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KMART pulling ammunition from shelves in wake of protests from gun-control advocates

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DETROIT (AP) _ At Kmart stores across the country, shoppers perusing the aisles for diapers, garden hoses and microwave popcorn can also find ammunition designed for everything from pellet guns to handguns.

But some of those shelves soon will be empty as Kmart phases out the sale of handgun ammunition over the next three months.

Company officials made the announcement Thursday following meetings that included company executives, a prominent gun-control advocate and victims of the 1999 Columbine High School shooting.

Kmart stores have not carried handguns since the 1970s, but still sell hunting rifles and other long guns. The Troy, Mich.-based company has been under pressure from gun control advocates to stop selling firearms for some time.

In November 1999, talk show host and gun control activist Rosie O'Donnell resigned as the company's celebrity spokeswoman in light of her strong gun-control views.

And in December 1999 the company withdrew an application with the U.S. Bureau of Alcohol, Tobacco and Firearms for a license to sell rifles and shotguns for a new store in New York after protests by an anti-gun group.

However, company spokeswoman Julie Fracker said the sale of firearms and ammunition had been under review as part of the merchandising strategy of the company's new executive team for some time.

``Obviously we consider ourselves a socially conscious business, but this was a business decision made in the best interests of the company,'' she said.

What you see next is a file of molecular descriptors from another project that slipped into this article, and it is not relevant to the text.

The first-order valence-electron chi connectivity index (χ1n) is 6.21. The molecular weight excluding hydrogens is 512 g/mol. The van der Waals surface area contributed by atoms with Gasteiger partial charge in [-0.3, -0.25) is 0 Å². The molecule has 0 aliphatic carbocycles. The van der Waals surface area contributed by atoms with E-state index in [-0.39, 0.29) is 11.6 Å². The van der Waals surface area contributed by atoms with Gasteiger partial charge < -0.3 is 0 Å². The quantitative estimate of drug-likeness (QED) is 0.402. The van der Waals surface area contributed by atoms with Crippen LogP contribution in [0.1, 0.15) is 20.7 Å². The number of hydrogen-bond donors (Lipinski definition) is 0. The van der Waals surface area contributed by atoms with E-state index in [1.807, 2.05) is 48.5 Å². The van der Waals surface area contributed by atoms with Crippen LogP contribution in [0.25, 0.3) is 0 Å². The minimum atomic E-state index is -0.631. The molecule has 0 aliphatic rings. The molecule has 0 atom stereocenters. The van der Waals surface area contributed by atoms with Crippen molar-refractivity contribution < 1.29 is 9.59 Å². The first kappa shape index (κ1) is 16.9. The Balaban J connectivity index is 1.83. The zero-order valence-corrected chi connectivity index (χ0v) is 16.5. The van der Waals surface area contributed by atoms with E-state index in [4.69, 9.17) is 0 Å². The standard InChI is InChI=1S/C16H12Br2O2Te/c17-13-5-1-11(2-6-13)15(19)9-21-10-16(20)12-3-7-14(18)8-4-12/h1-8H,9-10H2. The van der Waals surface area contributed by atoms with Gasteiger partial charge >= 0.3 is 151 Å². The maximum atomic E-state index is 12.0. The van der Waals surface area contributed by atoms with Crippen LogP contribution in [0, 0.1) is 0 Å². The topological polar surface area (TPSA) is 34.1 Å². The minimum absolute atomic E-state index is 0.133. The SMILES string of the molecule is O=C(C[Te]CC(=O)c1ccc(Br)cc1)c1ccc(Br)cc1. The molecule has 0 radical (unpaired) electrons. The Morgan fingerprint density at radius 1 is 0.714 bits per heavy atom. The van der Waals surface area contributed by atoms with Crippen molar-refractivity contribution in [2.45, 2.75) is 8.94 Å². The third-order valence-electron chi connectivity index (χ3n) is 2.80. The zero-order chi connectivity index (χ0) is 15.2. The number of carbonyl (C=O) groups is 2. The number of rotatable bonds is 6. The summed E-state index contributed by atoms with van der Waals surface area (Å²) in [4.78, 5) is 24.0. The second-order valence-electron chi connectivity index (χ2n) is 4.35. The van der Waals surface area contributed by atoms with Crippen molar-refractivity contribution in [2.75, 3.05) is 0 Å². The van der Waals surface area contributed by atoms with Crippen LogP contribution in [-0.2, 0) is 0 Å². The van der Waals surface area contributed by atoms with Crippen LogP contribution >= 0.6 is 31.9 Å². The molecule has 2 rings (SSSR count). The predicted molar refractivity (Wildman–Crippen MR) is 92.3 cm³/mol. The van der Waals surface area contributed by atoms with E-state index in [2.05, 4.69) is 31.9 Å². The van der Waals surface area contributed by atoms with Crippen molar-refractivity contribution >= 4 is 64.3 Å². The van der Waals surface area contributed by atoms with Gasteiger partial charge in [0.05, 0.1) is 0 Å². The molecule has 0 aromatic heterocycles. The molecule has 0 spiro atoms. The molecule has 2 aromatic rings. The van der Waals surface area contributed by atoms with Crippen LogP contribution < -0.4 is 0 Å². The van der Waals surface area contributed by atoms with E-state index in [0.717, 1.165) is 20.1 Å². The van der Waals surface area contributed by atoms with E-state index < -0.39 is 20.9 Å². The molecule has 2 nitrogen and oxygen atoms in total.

Three Columbine survivors and filmmaker Michael Moore, who is best known for a 1989 documentary that assailed General Motors Corp.'s actions in closing a plant in his hometown of Flint, met with Kmart executives in Troy for four hours Wednesday. They requested that the ammunition be removed from shelves.

Moore said he is happy with Kmart's decision.

``I'm totally, totally stunned by the response from Kmart today,'' he said.

Fracker said the phasing out of ammunition began Thursday. The end of ammunition sales at the chain's more than 2,000 stores will depend on when the stores' current ammunition stock runs out.

Similar changes are not in the works at Wal-Mart Stores Inc., the nation's No. 1 retailer.

The National Rifle Association did not return messages left Thursday seeking comment.

A spokeswoman for Wal-Mart Stores Inc., the nation's No. 1 retailer, said there is no plan to stop selling handgun ammunition.

Wal-Mart stores, except for those in Alaska, do not sell handguns but do carry hunting rifles and related accessories.
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